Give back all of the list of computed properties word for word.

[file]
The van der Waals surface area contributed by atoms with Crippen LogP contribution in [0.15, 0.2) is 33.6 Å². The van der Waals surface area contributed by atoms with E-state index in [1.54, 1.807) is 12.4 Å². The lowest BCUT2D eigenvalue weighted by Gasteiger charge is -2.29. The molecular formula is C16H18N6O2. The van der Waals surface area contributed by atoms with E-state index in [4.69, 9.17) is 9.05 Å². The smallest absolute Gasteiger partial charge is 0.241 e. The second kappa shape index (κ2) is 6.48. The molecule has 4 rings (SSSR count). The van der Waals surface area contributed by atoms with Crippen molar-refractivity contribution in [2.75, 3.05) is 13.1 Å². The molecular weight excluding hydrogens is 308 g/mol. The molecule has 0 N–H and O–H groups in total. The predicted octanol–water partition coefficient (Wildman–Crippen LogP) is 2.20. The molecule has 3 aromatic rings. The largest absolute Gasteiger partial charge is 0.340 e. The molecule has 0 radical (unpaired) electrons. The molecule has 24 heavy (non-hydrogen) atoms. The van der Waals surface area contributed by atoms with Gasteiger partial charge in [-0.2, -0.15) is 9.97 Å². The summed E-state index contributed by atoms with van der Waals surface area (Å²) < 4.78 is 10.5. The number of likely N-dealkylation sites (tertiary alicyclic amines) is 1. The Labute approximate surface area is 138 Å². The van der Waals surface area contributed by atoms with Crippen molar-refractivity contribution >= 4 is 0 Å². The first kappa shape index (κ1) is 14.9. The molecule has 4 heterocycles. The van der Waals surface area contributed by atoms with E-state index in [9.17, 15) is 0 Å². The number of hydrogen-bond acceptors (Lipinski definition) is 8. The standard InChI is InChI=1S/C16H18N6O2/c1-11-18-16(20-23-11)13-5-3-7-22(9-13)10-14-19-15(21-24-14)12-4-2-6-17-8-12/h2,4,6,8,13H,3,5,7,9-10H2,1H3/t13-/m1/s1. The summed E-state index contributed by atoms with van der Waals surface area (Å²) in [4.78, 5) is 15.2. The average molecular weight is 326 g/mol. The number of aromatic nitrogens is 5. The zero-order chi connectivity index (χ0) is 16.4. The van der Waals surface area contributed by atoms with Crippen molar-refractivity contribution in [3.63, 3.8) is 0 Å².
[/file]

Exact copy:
The van der Waals surface area contributed by atoms with Crippen LogP contribution in [0.15, 0.2) is 33.6 Å². The van der Waals surface area contributed by atoms with E-state index in [1.54, 1.807) is 12.4 Å². The lowest BCUT2D eigenvalue weighted by Gasteiger charge is -2.29. The molecular formula is C16H18N6O2. The van der Waals surface area contributed by atoms with E-state index in [4.69, 9.17) is 9.05 Å². The smallest absolute Gasteiger partial charge is 0.241 e. The second kappa shape index (κ2) is 6.48. The molecule has 4 rings (SSSR count). The van der Waals surface area contributed by atoms with Crippen molar-refractivity contribution in [2.75, 3.05) is 13.1 Å². The molecular weight excluding hydrogens is 308 g/mol. The molecule has 0 N–H and O–H groups in total. The predicted octanol–water partition coefficient (Wildman–Crippen LogP) is 2.20. The molecule has 3 aromatic rings. The largest absolute Gasteiger partial charge is 0.340 e. The molecule has 0 radical (unpaired) electrons. The molecule has 24 heavy (non-hydrogen) atoms. The van der Waals surface area contributed by atoms with Gasteiger partial charge in [-0.2, -0.15) is 9.97 Å². The summed E-state index contributed by atoms with van der Waals surface area (Å²) < 4.78 is 10.5. The number of likely N-dealkylation sites (tertiary alicyclic amines) is 1. The Labute approximate surface area is 138 Å². The van der Waals surface area contributed by atoms with Crippen molar-refractivity contribution >= 4 is 0 Å². The first kappa shape index (κ1) is 14.9. The molecule has 4 heterocycles. The van der Waals surface area contributed by atoms with E-state index in [9.17, 15) is 0 Å². The number of hydrogen-bond acceptors (Lipinski definition) is 8. The standard InChI is InChI=1S/C16H18N6O2/c1-11-18-16(20-23-11)13-5-3-7-22(9-13)10-14-19-15(21-24-14)12-4-2-6-17-8-12/h2,4,6,8,13H,3,5,7,9-10H2,1H3/t13-/m1/s1. The summed E-state index contributed by atoms with van der Waals surface area (Å²) in [4.78, 5) is 15.2. The average molecular weight is 326 g/mol. The number of aromatic nitrogens is 5. The zero-order chi connectivity index (χ0) is 16.4. The van der Waals surface area contributed by atoms with Crippen molar-refractivity contribution in [3.63, 3.8) is 0 Å².